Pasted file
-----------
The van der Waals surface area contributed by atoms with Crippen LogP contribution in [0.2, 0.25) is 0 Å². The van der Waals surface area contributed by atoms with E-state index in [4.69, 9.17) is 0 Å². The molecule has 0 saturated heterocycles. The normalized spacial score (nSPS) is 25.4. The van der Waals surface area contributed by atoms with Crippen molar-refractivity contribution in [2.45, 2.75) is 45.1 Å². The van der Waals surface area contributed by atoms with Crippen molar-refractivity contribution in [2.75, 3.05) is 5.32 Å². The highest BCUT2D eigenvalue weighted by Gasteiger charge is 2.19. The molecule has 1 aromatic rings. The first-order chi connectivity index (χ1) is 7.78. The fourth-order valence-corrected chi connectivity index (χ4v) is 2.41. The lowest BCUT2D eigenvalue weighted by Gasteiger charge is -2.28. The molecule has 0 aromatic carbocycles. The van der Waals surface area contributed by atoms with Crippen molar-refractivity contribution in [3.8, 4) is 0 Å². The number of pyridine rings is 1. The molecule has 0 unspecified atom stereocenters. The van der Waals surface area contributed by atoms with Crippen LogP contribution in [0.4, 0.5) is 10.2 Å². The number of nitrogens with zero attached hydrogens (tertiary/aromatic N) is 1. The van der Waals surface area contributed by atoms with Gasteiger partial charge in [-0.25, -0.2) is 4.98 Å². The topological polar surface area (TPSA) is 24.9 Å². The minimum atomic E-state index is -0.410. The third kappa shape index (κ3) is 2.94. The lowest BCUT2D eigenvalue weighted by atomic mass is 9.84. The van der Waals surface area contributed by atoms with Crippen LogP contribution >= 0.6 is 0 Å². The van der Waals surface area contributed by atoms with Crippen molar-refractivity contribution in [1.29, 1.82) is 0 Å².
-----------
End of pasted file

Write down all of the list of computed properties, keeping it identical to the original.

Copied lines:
The van der Waals surface area contributed by atoms with Crippen LogP contribution in [0.2, 0.25) is 0 Å². The van der Waals surface area contributed by atoms with E-state index in [4.69, 9.17) is 0 Å². The molecule has 0 saturated heterocycles. The normalized spacial score (nSPS) is 25.4. The van der Waals surface area contributed by atoms with Crippen molar-refractivity contribution in [2.45, 2.75) is 45.1 Å². The van der Waals surface area contributed by atoms with Crippen molar-refractivity contribution in [2.75, 3.05) is 5.32 Å². The highest BCUT2D eigenvalue weighted by Gasteiger charge is 2.19. The molecule has 1 aromatic rings. The first-order chi connectivity index (χ1) is 7.78. The fourth-order valence-corrected chi connectivity index (χ4v) is 2.41. The lowest BCUT2D eigenvalue weighted by Gasteiger charge is -2.28. The molecule has 0 aromatic carbocycles. The van der Waals surface area contributed by atoms with Crippen molar-refractivity contribution in [3.8, 4) is 0 Å². The number of pyridine rings is 1. The molecule has 0 unspecified atom stereocenters. The van der Waals surface area contributed by atoms with Crippen LogP contribution in [0.4, 0.5) is 10.2 Å². The number of nitrogens with zero attached hydrogens (tertiary/aromatic N) is 1. The van der Waals surface area contributed by atoms with Gasteiger partial charge in [-0.25, -0.2) is 4.98 Å². The topological polar surface area (TPSA) is 24.9 Å². The minimum atomic E-state index is -0.410. The third kappa shape index (κ3) is 2.94. The lowest BCUT2D eigenvalue weighted by atomic mass is 9.84. The van der Waals surface area contributed by atoms with Crippen LogP contribution >= 0.6 is 0 Å². The van der Waals surface area contributed by atoms with Crippen molar-refractivity contribution in [1.29, 1.82) is 0 Å².